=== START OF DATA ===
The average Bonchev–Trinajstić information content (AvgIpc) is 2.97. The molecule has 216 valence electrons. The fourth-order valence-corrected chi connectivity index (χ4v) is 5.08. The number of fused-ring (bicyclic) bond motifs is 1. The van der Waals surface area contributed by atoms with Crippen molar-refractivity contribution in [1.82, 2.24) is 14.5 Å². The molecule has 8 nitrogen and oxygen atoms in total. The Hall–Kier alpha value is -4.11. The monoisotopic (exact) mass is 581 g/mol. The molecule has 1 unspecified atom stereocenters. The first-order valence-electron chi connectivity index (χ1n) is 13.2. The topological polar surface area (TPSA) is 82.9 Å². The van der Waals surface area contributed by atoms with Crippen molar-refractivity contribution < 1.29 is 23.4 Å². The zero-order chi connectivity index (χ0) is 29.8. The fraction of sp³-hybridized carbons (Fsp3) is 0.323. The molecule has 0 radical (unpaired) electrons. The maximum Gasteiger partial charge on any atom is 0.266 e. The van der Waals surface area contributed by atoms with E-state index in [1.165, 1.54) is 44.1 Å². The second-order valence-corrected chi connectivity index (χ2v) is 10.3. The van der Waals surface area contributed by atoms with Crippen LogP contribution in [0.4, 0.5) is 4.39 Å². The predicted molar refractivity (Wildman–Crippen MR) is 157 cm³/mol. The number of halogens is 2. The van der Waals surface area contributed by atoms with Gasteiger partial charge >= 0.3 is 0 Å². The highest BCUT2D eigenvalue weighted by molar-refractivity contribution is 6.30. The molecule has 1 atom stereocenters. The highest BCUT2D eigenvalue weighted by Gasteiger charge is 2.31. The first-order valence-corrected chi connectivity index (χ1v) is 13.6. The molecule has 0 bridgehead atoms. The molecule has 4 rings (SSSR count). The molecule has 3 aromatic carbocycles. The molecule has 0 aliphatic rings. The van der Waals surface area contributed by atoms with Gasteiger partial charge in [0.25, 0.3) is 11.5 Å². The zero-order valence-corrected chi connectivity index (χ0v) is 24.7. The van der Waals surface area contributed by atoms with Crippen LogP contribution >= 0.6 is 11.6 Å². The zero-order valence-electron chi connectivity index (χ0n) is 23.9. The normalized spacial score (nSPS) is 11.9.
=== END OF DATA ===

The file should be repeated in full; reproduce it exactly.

The average Bonchev–Trinajstić information content (AvgIpc) is 2.97. The molecule has 216 valence electrons. The fourth-order valence-corrected chi connectivity index (χ4v) is 5.08. The number of fused-ring (bicyclic) bond motifs is 1. The van der Waals surface area contributed by atoms with Crippen molar-refractivity contribution in [1.82, 2.24) is 14.5 Å². The molecule has 8 nitrogen and oxygen atoms in total. The Hall–Kier alpha value is -4.11. The monoisotopic (exact) mass is 581 g/mol. The molecule has 1 unspecified atom stereocenters. The first-order valence-electron chi connectivity index (χ1n) is 13.2. The topological polar surface area (TPSA) is 82.9 Å². The van der Waals surface area contributed by atoms with Crippen molar-refractivity contribution < 1.29 is 23.4 Å². The zero-order chi connectivity index (χ0) is 29.8. The fraction of sp³-hybridized carbons (Fsp3) is 0.323. The molecule has 0 radical (unpaired) electrons. The maximum Gasteiger partial charge on any atom is 0.266 e. The van der Waals surface area contributed by atoms with E-state index in [1.165, 1.54) is 44.1 Å². The second-order valence-corrected chi connectivity index (χ2v) is 10.3. The van der Waals surface area contributed by atoms with Crippen LogP contribution in [0.4, 0.5) is 4.39 Å². The predicted molar refractivity (Wildman–Crippen MR) is 157 cm³/mol. The number of halogens is 2. The van der Waals surface area contributed by atoms with Gasteiger partial charge >= 0.3 is 0 Å². The highest BCUT2D eigenvalue weighted by molar-refractivity contribution is 6.30. The molecule has 1 atom stereocenters. The highest BCUT2D eigenvalue weighted by Gasteiger charge is 2.31. The first-order valence-corrected chi connectivity index (χ1v) is 13.6. The molecule has 0 bridgehead atoms. The molecule has 4 rings (SSSR count). The molecule has 3 aromatic carbocycles. The molecule has 0 aliphatic rings. The van der Waals surface area contributed by atoms with Gasteiger partial charge in [0.25, 0.3) is 11.5 Å². The zero-order valence-corrected chi connectivity index (χ0v) is 24.7. The van der Waals surface area contributed by atoms with Crippen LogP contribution >= 0.6 is 11.6 Å². The zero-order valence-electron chi connectivity index (χ0n) is 23.9. The normalized spacial score (nSPS) is 11.9.